Important early map of the Northern part of New York State, published by Amos Lay.
Lay's map of New York was the best general map of the region at the time of its publication. The map provides a detailed view of the Canadian border just one month after the United States declared war on Great Britain in the War of 1812. The map shows most of Lake Erie and all of Lake Ontario with the counties of Upper Canada well shown. It delineates the St. Laurence River to St. Regis at the US/Canada boundary. Details the route of the Erie Canal, here as a "Proposed Canal" shown running from Lake Erie east to the city of Rome. Filled with information on land surveys and development, wagon roads and trails, Military tracts, towns and villages, and notes Indian Reservations highlighted in yellow.
This map showed considerable improvement over the previous edition, with broader coverage. It is remarkably detailed, and appears to be carefully drawn and reasonably accurate. Like its predecessor, it focuses on land divisions, but it also shows county boundaries, and includes detailed coverage of roads and hydrography.
This is the second Map of New York State by Amos Lay, after his map of 1801. David Rumsey notes:
In 1817 Lay extended the State map south to include New York City. This map extends only to the Pennsylvania border. Lay's 1801 map covers only the most northern parts of the state. For some reason, his 3 editions of the state map expand coverage from north to south ending with complete coverage in the 3rd edition.
Phillips states that this map was engraved by Samuel Maverick in Newark, New Jersey, although nothing on our copy indicates this.
[The map] shows the Proposed Canal from Rome to the west, and shows Indian Reservations in yellow. Much information on land surveys and development, Military tracts, and evolving towns.
The map's importance is highlighted in a letter by Theodorus Bailey to Thomas Jefferson on July 21,1812, writing to Jefferson
Mr Amos Lay of this State, has compiled a Map of the northern and western parts of our State, lying north of the northern line of Pennsylvania, and embracing the whole of our western and northern frontier, and the adjacent country on the Canada side—which is in like manner laid down from actual survey, and possesses an equal Claim to accuracy as the former—this work is in the hands of the engraver, and will probably be compleated in a few weeks—With your permission, I will do myself the pleasure to transmit you a copy, as soon as the same shall be compleated.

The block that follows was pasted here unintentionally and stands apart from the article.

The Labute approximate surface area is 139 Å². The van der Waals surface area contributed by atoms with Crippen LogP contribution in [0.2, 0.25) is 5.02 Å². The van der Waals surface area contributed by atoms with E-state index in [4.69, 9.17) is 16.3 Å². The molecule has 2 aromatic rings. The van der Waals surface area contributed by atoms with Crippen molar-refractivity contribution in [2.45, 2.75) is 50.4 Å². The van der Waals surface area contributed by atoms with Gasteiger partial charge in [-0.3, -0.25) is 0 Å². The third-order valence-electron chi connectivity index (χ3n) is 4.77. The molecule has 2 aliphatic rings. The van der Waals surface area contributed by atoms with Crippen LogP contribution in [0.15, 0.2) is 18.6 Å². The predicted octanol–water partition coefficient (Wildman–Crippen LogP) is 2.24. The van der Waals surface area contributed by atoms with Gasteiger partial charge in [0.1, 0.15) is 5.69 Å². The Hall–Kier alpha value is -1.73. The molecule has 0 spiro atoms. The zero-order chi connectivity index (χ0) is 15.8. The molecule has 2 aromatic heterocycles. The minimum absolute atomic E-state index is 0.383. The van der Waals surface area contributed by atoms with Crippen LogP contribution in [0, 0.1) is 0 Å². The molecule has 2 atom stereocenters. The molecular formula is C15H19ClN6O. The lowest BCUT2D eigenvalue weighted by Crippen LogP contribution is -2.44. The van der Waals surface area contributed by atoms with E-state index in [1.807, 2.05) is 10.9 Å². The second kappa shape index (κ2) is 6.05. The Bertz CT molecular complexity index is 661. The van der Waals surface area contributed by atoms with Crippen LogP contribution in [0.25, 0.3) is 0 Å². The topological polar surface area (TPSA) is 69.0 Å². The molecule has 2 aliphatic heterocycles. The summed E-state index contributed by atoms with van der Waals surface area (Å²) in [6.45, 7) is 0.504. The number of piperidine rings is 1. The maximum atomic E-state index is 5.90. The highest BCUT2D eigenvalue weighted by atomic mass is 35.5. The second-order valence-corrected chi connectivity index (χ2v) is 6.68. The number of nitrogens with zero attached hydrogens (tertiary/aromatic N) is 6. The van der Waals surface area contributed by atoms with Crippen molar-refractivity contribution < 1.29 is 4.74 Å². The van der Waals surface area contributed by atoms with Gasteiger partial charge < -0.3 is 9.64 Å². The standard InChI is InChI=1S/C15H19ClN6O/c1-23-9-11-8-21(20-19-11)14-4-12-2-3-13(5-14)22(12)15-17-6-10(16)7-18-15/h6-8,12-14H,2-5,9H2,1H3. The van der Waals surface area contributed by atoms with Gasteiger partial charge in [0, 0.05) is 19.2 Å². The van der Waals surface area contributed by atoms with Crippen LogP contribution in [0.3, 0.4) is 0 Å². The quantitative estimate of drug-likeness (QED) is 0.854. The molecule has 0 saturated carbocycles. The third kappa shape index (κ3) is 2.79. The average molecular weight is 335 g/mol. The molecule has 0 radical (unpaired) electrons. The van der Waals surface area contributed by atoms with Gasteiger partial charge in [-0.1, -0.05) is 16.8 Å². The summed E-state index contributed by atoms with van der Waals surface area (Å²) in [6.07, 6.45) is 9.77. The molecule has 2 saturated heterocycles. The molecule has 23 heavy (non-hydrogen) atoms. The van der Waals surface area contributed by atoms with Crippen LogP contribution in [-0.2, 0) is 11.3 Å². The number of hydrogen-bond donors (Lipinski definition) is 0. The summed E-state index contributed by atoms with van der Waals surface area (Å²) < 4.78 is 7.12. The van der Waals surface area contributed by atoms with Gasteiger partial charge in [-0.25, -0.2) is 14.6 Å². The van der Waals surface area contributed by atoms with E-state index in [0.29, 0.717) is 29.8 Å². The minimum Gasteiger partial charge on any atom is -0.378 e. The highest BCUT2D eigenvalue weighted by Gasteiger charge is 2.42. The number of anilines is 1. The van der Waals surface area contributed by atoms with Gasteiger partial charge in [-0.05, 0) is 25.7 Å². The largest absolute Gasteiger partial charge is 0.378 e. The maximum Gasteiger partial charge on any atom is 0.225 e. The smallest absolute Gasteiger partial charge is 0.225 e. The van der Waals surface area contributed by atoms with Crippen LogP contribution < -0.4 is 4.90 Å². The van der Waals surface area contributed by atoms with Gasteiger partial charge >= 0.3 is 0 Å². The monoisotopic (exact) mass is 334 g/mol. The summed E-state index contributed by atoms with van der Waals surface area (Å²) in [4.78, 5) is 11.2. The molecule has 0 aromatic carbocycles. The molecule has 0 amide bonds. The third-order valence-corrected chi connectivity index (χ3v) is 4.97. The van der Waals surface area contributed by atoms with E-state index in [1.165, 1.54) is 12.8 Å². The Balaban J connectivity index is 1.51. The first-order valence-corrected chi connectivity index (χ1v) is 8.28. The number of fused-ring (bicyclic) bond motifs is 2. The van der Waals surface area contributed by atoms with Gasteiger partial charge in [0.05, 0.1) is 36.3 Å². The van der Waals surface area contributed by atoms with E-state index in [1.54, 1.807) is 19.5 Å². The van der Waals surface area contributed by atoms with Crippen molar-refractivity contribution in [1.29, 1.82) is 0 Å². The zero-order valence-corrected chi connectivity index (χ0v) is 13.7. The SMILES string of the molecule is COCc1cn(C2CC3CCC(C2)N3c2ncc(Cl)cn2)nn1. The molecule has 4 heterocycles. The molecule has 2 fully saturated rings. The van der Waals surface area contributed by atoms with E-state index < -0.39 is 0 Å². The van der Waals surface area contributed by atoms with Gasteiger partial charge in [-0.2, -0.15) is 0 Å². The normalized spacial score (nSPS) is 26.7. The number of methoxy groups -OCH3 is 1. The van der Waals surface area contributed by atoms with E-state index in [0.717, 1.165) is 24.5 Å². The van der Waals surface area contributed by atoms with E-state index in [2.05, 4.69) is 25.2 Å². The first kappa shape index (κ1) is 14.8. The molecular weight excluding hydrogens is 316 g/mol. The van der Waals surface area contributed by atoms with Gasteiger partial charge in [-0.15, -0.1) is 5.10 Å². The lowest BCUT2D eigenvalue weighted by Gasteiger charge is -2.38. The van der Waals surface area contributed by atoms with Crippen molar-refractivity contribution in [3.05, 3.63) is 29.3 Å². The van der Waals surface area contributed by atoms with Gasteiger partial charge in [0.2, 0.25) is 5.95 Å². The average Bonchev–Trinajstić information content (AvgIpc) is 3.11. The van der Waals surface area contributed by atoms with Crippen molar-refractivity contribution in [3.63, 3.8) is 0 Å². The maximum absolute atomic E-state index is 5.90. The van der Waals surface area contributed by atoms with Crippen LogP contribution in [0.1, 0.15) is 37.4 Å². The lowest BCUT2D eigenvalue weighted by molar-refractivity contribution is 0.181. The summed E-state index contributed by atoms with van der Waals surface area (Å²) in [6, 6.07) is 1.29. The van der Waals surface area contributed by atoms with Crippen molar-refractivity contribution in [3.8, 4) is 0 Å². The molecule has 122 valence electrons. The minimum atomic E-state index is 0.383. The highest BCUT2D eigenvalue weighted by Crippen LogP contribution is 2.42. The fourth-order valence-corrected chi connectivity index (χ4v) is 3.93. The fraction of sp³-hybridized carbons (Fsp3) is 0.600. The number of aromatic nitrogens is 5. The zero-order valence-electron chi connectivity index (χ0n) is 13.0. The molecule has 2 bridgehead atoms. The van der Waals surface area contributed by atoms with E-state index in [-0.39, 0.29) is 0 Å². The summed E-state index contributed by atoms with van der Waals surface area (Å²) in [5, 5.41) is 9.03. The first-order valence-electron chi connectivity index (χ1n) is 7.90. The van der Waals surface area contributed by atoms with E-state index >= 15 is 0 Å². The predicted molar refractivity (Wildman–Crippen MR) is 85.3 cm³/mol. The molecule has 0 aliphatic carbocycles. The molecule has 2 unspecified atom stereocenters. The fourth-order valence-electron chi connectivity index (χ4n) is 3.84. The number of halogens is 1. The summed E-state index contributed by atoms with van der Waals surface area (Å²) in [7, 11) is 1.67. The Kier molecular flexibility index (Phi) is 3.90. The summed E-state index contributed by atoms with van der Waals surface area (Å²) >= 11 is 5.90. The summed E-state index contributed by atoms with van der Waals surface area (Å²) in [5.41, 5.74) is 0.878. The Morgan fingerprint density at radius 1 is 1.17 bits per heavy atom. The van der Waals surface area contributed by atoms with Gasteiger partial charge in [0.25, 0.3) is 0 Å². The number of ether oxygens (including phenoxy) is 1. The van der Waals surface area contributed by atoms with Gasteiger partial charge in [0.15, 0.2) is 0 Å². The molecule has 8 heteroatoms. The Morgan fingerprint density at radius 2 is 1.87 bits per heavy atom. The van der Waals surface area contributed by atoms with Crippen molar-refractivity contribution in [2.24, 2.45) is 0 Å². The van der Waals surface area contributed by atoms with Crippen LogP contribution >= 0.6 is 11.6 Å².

Lay's map was well timed, coming 10 years after Simeon De Witt’s map and at the outbreak of the War of 1812. Lay had apparently learned something about the value of advertising, for he placed many newspaper advertisements for this and his subsequent maps. In January, 1813, Lay (who gave his address as “City Hotel, New York”) placed the following advertisement in the New York Evening Post:
LAY’S NEW MAP OF THE STATE OF NEW-YORK
The Subscriber now offers to the Public his New Map of the State of New-York, which is rendered more desirable than any heretofore published by reason of the improvements and additions made thereto, particularly as regards the Western and Northern parts of this State the bounds of particular Tracts, Towns and Counties, are designated with accuracy from the best information, with the view to accommodate those non-residents who are the proprietors of Lands in the Western Districtand for the convenience of the Traveller, the principle Roads and Villages are delineated with accuracy. To those desirous of tracing the active operations of our troops on the Western and Northern frontiers of this State the last season, this Map is to be preferred to any other yet published, because it exhibits with accuracy that part of Upper Canada, situate west of the Niagara River, and North of Lake Ontario and the river St. Lawrence.
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Subscriptions received at the Book-store of Messrs. Whiting & Watson, Broadway, New-York, where subscribers will be pleased to call for their Maps.
Those Subscribers resident in the country will have their Maps delivered, or sent to some place in their vicinity.
Printers in the adjoining states are respectfully solicited to give this advertisement a place in their papers, and to procure subscriptions. For their services in obtaining subscriptions and collecting the amount they will be entitled to a commission of 20 per cent. and the Maps will be forwarded on applications to Messrs. Whiting & Watson, Broadway.
Lay's map is scarce on the market. This is the first example we have offered for sale.